I’ve been keeping something from my husband. I don’t anticipate this changing any time soon, as I’m concerned about the aftermath of confession.
I’m not afraid of Aidan. Don’t even go there. Aidan is one of those “too good for this world” people. Possibly too good for me, for that matter. Yesterday, he gently extracted a spider from our master bathroom ceiling by doing some sort of glass/cardboard/Houdini thing. This happened shortly after I threatened to eviscerate it with a broom and then spray twice for good measure. I think he might even have said a safety prayer right before releasing the eight-legged monster and watching it scurry towards our neighbor’s lawn to star in the next scene in Advance of the Arachnids (rated R for strong language).
There’s more. Some time ago, Aidan sat through a two-hour endurance test (or, as my relatives described it, “an intimate family dinner”) during which my parents plied him with traditional Caribbean food that they intentionally made too spicy for pain-free consumption. He did not ask for water, did not question why no one else was eating, and, for reasons I still can’t fathom, did not break up with me on the spot. Instead, he gamely chewed his fire chicken and surreptitiously popped Tums. I’m pretty sure I fell in love with him that night. (The next morning, my mother grudgingly informed me that Aidan had passed.)
Six months into our marriage, Aidan remains a “good” fighter. He listens, doesn’t get defensive, and generally avoids the twin perils of mansplaining and talking over me. I told him once that I’ve never had to reclaim my time with him. He stared at me blankly. I invited him to google it.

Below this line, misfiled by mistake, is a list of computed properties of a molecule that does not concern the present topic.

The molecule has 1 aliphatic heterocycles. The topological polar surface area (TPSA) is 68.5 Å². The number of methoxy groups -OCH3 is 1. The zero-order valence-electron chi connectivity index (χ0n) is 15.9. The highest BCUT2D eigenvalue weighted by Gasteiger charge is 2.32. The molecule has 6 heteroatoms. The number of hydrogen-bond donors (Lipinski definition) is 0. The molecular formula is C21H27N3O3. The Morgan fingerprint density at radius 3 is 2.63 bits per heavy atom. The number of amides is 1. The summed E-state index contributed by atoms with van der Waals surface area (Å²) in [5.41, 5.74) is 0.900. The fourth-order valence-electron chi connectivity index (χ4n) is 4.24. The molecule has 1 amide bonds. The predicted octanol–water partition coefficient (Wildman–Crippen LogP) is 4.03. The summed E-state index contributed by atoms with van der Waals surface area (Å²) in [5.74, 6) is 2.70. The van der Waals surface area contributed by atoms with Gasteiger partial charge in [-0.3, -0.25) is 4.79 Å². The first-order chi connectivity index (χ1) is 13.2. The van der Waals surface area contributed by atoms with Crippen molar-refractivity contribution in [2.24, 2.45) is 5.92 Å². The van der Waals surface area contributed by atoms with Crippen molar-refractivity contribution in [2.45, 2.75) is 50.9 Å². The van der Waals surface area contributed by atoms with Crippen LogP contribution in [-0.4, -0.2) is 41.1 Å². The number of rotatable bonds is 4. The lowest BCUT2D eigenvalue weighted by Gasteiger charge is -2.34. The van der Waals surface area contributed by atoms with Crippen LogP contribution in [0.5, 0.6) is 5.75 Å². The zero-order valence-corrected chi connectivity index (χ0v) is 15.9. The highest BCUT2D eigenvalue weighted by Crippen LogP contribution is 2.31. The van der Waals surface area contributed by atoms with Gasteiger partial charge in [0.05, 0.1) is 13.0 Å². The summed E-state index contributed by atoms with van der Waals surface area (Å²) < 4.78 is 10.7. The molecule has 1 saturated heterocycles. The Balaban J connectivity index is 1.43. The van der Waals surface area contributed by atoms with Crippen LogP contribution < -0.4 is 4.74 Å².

The secret seizing my lungs is that I’m no longer all in with respect to one of our wedding vows. Not that vow. That’s not even on the radar. I’m currently five and a half months pregnant, neither looking nor feeling my best. I barely want to be with myself right now, let alone start an illicit relationship. And besides, just no.
I mean the movie night vow.
Some backstory. My first impression of Aidan was not favorable, through no real fault of his own. When I saw him make a beeline for the table I was sharing with Cat and Chris, I nudged Cat hard and hissed, “This is why I don’t go on blind dates. You did not tell me this boy was white. Our friendship is on a break as of right now.” “Simmer down, sweetie,” Cat said calmly as she dodged my left elbow, which attempted a second, brutal nudge. “First of all, I told you his name was Aidan. What did you expect? Besides, we live in a post-racial society, remember?” (Obviously this happened back when people could say things like “post-racial society” and receive an angry head shake in return, as opposed to getting things thrown at them.) “You’re perfect for each other. I promise. Just give this a chance.”
So I did, reluctantly, and Aidan wore me down that night. He was charming, witty, and generally adorable. We bonded over our mutual love of movies and our mutual hatred of bananas (with their slimy flesh and vomit-inducing scent), and it seemed like I had known him forever. I had no choice but to assent when, against the backdrop of Cat’s wide, complacent smile, he asked if he could see me the following weekend. Of course we went to a movie. We simultaneously snorted Dr. Pepper out of our noses during that extra-ridiculous scene in Crazy Rich Asians, took it as a positive sign, and have been joined at the hip ever since.
Aidan’s proposal, one year to the day of our blind date, was spot on. He suddenly knelt on the sand during what I believed to be an impromptu golden-hour walk on the beach. Thinking he had dropped something, I knelt down beside him to join the search. He chuckled and said, “Annette, this is why I love you,” and then set me upright before kneeling once again. At that point I saw the small box in his hand and although I’d never fainted in my life, I came pretty close in that moment. A small crowd had gathered. Somehow, my parents were there, along with Cat and Chris. Their sly looks in recent days finally made sense, as did the flurry of texts Aidan had been sending related to an unspecified “work project.” I could hear the “awwws” and see women fanning their faces. His promises were beautiful.
I had some concerns. For example, I envisioned making an ass of myself on the annual ski trip with Aidan and his extended family. I do not ski. When I’m in rooms inhabited solely by people of color and the topic of skiing comes up, we say, “But, trees. And also, cold. Why? No, seriously, why?” Loudly and collectively.